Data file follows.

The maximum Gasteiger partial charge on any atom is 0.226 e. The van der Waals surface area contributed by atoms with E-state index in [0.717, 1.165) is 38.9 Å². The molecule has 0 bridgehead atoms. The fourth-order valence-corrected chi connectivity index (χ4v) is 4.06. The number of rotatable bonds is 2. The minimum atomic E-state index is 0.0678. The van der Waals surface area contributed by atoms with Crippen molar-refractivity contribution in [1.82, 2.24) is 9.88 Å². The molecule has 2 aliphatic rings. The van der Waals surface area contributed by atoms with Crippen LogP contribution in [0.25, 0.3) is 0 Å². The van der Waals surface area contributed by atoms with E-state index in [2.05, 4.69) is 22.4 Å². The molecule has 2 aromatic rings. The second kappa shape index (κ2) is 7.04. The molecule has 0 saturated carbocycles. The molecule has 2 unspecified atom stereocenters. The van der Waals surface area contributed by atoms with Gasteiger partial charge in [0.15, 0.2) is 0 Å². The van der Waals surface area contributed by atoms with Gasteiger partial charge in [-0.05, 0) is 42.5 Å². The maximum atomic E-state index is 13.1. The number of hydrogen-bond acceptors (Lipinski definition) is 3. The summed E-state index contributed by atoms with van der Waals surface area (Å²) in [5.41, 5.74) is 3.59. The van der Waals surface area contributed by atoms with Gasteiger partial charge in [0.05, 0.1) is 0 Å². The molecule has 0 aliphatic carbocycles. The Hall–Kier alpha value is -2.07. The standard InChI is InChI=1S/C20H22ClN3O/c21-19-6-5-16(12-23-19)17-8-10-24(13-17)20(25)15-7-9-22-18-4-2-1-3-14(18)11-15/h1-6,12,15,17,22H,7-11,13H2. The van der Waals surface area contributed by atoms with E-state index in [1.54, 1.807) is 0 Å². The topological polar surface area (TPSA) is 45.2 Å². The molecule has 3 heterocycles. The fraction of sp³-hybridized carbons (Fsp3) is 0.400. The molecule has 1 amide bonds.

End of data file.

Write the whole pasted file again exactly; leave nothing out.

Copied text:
The maximum Gasteiger partial charge on any atom is 0.226 e. The van der Waals surface area contributed by atoms with E-state index in [0.717, 1.165) is 38.9 Å². The molecule has 0 bridgehead atoms. The fourth-order valence-corrected chi connectivity index (χ4v) is 4.06. The number of rotatable bonds is 2. The minimum atomic E-state index is 0.0678. The van der Waals surface area contributed by atoms with Crippen molar-refractivity contribution in [1.82, 2.24) is 9.88 Å². The molecule has 2 aliphatic rings. The van der Waals surface area contributed by atoms with Crippen LogP contribution in [0.25, 0.3) is 0 Å². The van der Waals surface area contributed by atoms with E-state index in [2.05, 4.69) is 22.4 Å². The molecule has 2 aromatic rings. The second kappa shape index (κ2) is 7.04. The molecule has 0 saturated carbocycles. The molecule has 2 unspecified atom stereocenters. The van der Waals surface area contributed by atoms with Gasteiger partial charge in [0.15, 0.2) is 0 Å². The van der Waals surface area contributed by atoms with Gasteiger partial charge in [-0.05, 0) is 42.5 Å². The maximum atomic E-state index is 13.1. The number of hydrogen-bond acceptors (Lipinski definition) is 3. The summed E-state index contributed by atoms with van der Waals surface area (Å²) in [5.41, 5.74) is 3.59. The van der Waals surface area contributed by atoms with Gasteiger partial charge in [0.05, 0.1) is 0 Å². The molecule has 0 aliphatic carbocycles. The Hall–Kier alpha value is -2.07. The standard InChI is InChI=1S/C20H22ClN3O/c21-19-6-5-16(12-23-19)17-8-10-24(13-17)20(25)15-7-9-22-18-4-2-1-3-14(18)11-15/h1-6,12,15,17,22H,7-11,13H2. The van der Waals surface area contributed by atoms with E-state index in [1.54, 1.807) is 0 Å². The topological polar surface area (TPSA) is 45.2 Å². The molecule has 3 heterocycles. The fraction of sp³-hybridized carbons (Fsp3) is 0.400. The molecule has 1 amide bonds.